***The First Olympic Games
A Gruesome Greek Myth with a Happy Ending
retold by Jean Richards
illustrated by Kat Thacker
Reviewed June 23, 2004.
The Millbrook Press, Brookfield, Connecticut, 2000. 36 pages.
Available at Sembach Library (E RIC).
Here’s a presentation for young readers about how the Olympic games began
long ago. The only problem is that the myth involved is indeed gruesome.
How can you present this myth for younger readers? Jean Richards does
a wonderful job with her authorial voice: “Once upon a time, long
ago in ancient Greece, there lived a man who was not very nice. You
will soon see why he was not very nice.”
Later on, when Tantalus gets the idea to chop up his son, Pelops, and serve
him as stew to the gods, she says, “And then Tantalus had a terrible idea,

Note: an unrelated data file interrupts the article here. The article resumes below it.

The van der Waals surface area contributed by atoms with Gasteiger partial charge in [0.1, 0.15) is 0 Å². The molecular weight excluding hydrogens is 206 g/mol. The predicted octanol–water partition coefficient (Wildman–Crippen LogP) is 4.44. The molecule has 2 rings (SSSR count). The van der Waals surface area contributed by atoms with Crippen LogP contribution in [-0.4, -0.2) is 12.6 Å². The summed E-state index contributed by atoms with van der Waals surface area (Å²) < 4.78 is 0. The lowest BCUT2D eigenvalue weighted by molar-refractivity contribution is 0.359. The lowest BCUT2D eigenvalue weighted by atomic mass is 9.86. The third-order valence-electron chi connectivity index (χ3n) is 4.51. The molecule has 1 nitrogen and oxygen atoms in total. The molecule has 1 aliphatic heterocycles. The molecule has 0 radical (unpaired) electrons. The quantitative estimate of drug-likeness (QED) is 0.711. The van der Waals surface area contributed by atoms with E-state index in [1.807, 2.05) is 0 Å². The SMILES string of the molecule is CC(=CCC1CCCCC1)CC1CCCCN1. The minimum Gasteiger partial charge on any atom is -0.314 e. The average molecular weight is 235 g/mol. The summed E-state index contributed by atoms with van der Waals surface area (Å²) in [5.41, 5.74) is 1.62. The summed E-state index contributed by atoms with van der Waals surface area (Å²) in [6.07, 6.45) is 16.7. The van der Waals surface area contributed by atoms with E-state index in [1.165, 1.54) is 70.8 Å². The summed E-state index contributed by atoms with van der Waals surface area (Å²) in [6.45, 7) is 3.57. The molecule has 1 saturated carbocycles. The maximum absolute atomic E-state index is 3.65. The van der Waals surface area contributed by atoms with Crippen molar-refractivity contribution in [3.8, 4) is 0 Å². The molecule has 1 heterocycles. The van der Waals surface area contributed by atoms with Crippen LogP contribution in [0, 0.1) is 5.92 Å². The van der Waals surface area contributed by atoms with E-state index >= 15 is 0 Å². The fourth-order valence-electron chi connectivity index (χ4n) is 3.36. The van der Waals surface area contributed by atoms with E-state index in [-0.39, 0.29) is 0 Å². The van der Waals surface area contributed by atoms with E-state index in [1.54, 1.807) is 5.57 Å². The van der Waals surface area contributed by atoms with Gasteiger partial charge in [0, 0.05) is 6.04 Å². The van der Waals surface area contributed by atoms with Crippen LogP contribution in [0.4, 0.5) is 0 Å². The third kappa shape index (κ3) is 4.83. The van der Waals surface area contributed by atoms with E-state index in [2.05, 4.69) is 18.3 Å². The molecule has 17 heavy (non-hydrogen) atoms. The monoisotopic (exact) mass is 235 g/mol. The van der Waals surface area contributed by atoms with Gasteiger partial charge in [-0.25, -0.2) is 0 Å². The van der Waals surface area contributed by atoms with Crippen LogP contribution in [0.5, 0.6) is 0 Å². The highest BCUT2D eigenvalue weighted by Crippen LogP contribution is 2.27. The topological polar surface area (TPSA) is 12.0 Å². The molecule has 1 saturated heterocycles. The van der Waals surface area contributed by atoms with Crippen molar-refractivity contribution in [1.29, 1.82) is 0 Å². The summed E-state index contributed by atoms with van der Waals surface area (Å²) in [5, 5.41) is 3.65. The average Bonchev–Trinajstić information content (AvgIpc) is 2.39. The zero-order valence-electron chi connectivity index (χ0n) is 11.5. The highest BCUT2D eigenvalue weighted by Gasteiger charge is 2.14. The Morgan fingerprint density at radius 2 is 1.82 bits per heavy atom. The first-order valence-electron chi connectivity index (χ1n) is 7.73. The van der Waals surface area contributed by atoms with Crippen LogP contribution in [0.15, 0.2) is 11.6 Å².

a horrible idea. Remember, I told you he was not a very nice man.”
The gods bring Pelops back to life and grant him favors, and he ends up
being an important part of the beginning of the Olympic games.
After the story of the myth, the book goes on to tell how archaeologists
discovered the ancient fields of Olympia and decided to revive the Olympic
games. Of course, it’s perfect reading for this summer’s Olympic games
in Greece once again.
Copyright © 2004 Sondra Eklund. All
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